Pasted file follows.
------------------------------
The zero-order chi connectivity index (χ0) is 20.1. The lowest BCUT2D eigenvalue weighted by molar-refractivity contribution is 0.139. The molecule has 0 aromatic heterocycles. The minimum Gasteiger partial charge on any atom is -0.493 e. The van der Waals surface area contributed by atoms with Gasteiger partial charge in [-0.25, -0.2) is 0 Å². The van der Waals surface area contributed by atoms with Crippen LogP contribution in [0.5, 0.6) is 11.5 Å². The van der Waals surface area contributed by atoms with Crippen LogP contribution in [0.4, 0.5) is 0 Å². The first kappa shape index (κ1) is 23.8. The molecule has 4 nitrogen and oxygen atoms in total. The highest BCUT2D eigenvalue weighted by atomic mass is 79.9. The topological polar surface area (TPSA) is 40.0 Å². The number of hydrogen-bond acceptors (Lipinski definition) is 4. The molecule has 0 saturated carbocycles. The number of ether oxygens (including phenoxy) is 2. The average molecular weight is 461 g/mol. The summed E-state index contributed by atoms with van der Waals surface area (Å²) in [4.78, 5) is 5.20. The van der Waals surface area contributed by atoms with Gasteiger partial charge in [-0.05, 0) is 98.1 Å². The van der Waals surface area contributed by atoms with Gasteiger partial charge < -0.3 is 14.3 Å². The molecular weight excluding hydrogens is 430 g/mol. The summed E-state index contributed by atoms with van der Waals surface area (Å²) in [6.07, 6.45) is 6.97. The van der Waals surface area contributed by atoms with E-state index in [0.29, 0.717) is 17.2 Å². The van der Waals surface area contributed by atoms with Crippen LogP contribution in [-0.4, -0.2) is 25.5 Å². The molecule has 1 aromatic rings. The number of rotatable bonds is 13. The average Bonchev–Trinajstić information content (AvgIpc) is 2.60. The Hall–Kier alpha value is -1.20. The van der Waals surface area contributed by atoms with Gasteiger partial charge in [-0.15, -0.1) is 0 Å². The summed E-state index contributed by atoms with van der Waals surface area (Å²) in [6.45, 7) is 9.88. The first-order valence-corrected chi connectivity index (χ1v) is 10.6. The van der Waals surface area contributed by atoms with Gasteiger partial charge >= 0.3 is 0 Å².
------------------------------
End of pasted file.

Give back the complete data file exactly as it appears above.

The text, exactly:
The zero-order chi connectivity index (χ0) is 20.1. The lowest BCUT2D eigenvalue weighted by molar-refractivity contribution is 0.139. The molecule has 0 aromatic heterocycles. The minimum Gasteiger partial charge on any atom is -0.493 e. The van der Waals surface area contributed by atoms with Gasteiger partial charge in [-0.25, -0.2) is 0 Å². The van der Waals surface area contributed by atoms with Crippen LogP contribution in [0.5, 0.6) is 11.5 Å². The van der Waals surface area contributed by atoms with Crippen LogP contribution in [0.4, 0.5) is 0 Å². The first kappa shape index (κ1) is 23.8. The molecule has 4 nitrogen and oxygen atoms in total. The highest BCUT2D eigenvalue weighted by atomic mass is 79.9. The topological polar surface area (TPSA) is 40.0 Å². The number of hydrogen-bond acceptors (Lipinski definition) is 4. The molecule has 0 saturated carbocycles. The number of ether oxygens (including phenoxy) is 2. The average molecular weight is 461 g/mol. The summed E-state index contributed by atoms with van der Waals surface area (Å²) in [4.78, 5) is 5.20. The van der Waals surface area contributed by atoms with Gasteiger partial charge in [-0.05, 0) is 98.1 Å². The van der Waals surface area contributed by atoms with Gasteiger partial charge < -0.3 is 14.3 Å². The molecular weight excluding hydrogens is 430 g/mol. The summed E-state index contributed by atoms with van der Waals surface area (Å²) in [6.07, 6.45) is 6.97. The van der Waals surface area contributed by atoms with E-state index in [0.29, 0.717) is 17.2 Å². The van der Waals surface area contributed by atoms with Crippen LogP contribution in [-0.4, -0.2) is 25.5 Å². The molecule has 1 aromatic rings. The number of rotatable bonds is 13. The average Bonchev–Trinajstić information content (AvgIpc) is 2.60. The Hall–Kier alpha value is -1.20. The van der Waals surface area contributed by atoms with Gasteiger partial charge in [-0.15, -0.1) is 0 Å². The summed E-state index contributed by atoms with van der Waals surface area (Å²) in [6.45, 7) is 9.88. The first-order valence-corrected chi connectivity index (χ1v) is 10.6. The van der Waals surface area contributed by atoms with Gasteiger partial charge >= 0.3 is 0 Å².